Arizona economist Aruna Murthy [Ross D. Franklin/AP]

Ross D. Franklin/AP

The state's jobless rate dropped four-tenths of a point in April, the biggest month-over-month decline in decades and the first time the rate has been less than 7 percent since 2008.

But there may be less to the numbers than meets the eye.

It starts with the fact that job growth from March to April was just 4,300 — and just 3,200 in private industry — a rate that Aruna Murthy, director of economic analysis for the state Department of Administration, called “mediocre.”

In fact, that's less than half of the April job gains Arizona was posting right after the recession ended.

Then there's the pure math that leads to the seasonally adjusted unemployment rate of 6.9 percent: Unemployed divided into the total labor force. And while the total number working did increase, more than 35,000 Arizonans dropped out of the labor force, people who simply stopped looking for work.

The other thing to look at is where the jobs are — and are not — being created.

This past month, the biggest chunk of those 3,200 new private sector jobs was among workers in bars and restaurants.

“They're not necessarily the very high-paying jobs,” Murthy conceded of the 1,500 new slots. “But it is certainly saving Arizona's economy in terms of having some jobs, even if they are low paying.”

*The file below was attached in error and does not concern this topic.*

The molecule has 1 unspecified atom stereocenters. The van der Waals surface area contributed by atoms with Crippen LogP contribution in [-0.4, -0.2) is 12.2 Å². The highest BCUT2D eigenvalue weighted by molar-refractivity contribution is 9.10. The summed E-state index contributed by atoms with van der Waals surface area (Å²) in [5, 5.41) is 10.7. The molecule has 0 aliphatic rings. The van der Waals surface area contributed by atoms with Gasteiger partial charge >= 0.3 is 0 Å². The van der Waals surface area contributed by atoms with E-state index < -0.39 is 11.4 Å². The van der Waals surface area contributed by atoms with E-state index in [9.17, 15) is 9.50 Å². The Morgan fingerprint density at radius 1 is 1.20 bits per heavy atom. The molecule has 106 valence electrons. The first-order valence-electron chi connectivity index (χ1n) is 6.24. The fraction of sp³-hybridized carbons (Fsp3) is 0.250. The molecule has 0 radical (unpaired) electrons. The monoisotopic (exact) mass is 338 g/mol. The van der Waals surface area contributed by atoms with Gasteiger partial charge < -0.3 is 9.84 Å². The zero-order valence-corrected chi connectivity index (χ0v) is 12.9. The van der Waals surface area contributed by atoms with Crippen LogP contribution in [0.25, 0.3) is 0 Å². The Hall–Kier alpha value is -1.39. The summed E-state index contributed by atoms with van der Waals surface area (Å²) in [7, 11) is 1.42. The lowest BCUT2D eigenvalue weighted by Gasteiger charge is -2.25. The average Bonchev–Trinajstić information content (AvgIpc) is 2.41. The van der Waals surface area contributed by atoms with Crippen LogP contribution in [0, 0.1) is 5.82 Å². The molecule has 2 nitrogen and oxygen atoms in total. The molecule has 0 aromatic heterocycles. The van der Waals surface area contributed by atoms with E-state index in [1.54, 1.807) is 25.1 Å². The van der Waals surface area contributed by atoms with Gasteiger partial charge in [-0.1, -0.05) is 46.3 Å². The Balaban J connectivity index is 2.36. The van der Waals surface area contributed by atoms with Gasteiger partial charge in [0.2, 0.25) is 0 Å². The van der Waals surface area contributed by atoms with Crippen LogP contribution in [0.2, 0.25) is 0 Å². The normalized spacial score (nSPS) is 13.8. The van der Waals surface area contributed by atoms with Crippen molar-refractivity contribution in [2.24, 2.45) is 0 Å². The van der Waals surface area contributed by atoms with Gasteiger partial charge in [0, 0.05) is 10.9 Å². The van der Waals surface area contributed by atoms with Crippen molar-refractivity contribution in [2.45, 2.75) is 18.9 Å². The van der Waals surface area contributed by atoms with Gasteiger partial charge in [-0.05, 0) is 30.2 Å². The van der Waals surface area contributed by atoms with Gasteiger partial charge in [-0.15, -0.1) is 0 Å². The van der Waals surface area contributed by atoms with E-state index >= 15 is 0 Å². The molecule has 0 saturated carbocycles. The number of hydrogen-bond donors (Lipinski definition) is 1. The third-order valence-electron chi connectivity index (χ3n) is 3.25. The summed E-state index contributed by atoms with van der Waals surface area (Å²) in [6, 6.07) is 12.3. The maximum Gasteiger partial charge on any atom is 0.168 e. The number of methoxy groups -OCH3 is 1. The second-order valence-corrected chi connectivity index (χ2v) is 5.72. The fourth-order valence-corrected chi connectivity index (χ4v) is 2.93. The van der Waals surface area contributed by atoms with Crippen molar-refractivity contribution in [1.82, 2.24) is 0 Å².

At the other end of the pay spectrum, the state continued to shed jobs in manufacturing, dropping by another 100 in April. Once again that was led by the state's defense-dependent aerospace industry as well as firms that make computers, chips and other electronic parts.

The state's construction industry also continues to struggle to show signs of life, losing 1,100 jobs last month.

Murthy said these were largely in specialty trades, things like plumbers, drywall hangars and electricians. She said it may indicate that some of the jobs they were working on are nearing completion but there are few new projects replacing them.

There were other segments of the economy that have continued to grow.

Murthy found an increase in hiring by insurance companies.

Some of that could be related to national firms moving operations here, and Murthy said total employment increase of 800 in the state's financial services sector posted their largest month-over-month gain since 1990.

Health care, which never really suffered in Arizona during the recession, added another 1,200 jobs.

Murthy also noted an increase of 1,000 jobs in employment services.

But she said that's not necessarily a very positive sign, as it reflects those working for companies that provide temporary help to other types of firms. Murthy said that may indicate these larger firms are not yet confident enough in a recovery to actually put new employees on their own payrolls.

Overall, though, Murthy said she remains optimistic. She said jobs continued to be added, even if the pace of employment growth remains “lousy.”


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